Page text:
Technically there are large chords and octave leaps, so hand-span is a consideration. Good independence of the fingers will also be needed.  It needs a bold approach, tempered by an appreciation of the mysterious, especially in those ppp passages where the music almost stands still in some sort of harmonic limbo, in spite of the ever-present, murmuring triplets.

Brahms’ musical fingerprints are all over the score, both by virtue of the texture and the harmonic language. Note also the typical, written-out rallentando as the note values gradually lengthen towards the end of the piece before the two final, defiant chords.

Brahms and Elisabeth corresponded most engagingly  about this rhapsody and its companion, Op 79 no 1 in B minor. Elisabeth wrote on February 4, 1880: ….‘But the fact that the G minor is my favourite does not make me insusceptible to the rugged beauty of the B minor with its very sweet trio. The way the trio theme is indicated beforehand  is quite wonderful. Indeed, the whole of this episode, with the right-hand triplets and the expressive basses, is another case where words are inadequate. One is so glad that the piece closes with that too, leaving the most impressive part uppermost in the mind…’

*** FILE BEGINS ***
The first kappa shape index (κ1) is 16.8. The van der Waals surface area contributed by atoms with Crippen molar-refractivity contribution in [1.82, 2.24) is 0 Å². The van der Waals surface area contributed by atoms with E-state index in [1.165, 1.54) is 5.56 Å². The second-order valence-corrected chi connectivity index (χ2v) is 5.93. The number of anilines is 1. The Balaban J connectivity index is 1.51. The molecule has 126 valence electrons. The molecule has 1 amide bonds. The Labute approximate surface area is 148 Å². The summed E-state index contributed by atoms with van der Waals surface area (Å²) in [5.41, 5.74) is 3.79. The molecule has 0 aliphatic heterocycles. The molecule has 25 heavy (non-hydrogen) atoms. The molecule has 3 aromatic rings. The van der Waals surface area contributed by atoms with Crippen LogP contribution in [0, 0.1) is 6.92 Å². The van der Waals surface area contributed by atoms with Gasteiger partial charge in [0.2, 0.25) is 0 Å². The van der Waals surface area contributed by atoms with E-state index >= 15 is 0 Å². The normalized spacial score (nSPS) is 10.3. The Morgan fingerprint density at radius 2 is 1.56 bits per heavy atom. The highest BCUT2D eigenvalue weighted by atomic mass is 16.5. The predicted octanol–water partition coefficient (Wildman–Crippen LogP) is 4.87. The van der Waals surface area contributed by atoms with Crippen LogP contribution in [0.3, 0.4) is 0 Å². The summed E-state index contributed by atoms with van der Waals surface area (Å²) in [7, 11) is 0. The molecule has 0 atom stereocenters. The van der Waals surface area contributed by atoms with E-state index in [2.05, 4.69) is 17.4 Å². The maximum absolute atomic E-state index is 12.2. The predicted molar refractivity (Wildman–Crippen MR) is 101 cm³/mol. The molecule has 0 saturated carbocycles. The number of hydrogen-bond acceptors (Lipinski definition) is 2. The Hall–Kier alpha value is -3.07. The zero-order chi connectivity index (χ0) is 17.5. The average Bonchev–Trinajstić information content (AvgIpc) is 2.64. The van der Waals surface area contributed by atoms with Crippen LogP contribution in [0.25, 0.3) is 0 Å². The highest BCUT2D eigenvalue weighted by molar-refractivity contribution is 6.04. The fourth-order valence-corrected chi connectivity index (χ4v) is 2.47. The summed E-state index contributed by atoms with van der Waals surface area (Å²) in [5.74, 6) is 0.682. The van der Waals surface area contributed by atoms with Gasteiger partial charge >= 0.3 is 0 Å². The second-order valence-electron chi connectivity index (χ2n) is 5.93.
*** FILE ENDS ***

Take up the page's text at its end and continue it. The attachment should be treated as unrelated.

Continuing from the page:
She goes on to write of  the pain of a sleepless night, then continues:

‘…. But at sight of the two much-admired pieces I forgot all my grief and pain, and greeted them like old friends. It is hard to believe that there ever was a time when I did not know them, so quickly does the barely acquired treasure become incorporated with the accumulation of long standing. Once known and loved, it is a possession for all time. And, indeed, these pieces seem to me beautiful beyond measure — more and more beautiful as I come to know their bends and turnings, their exquisite ebb and flow, which affects me so extraordinarily, especially in the G minor…’

Brahms subsequently wrote to say that he wished to dedicate the pieces to her. She replied on May 3rd, 1880: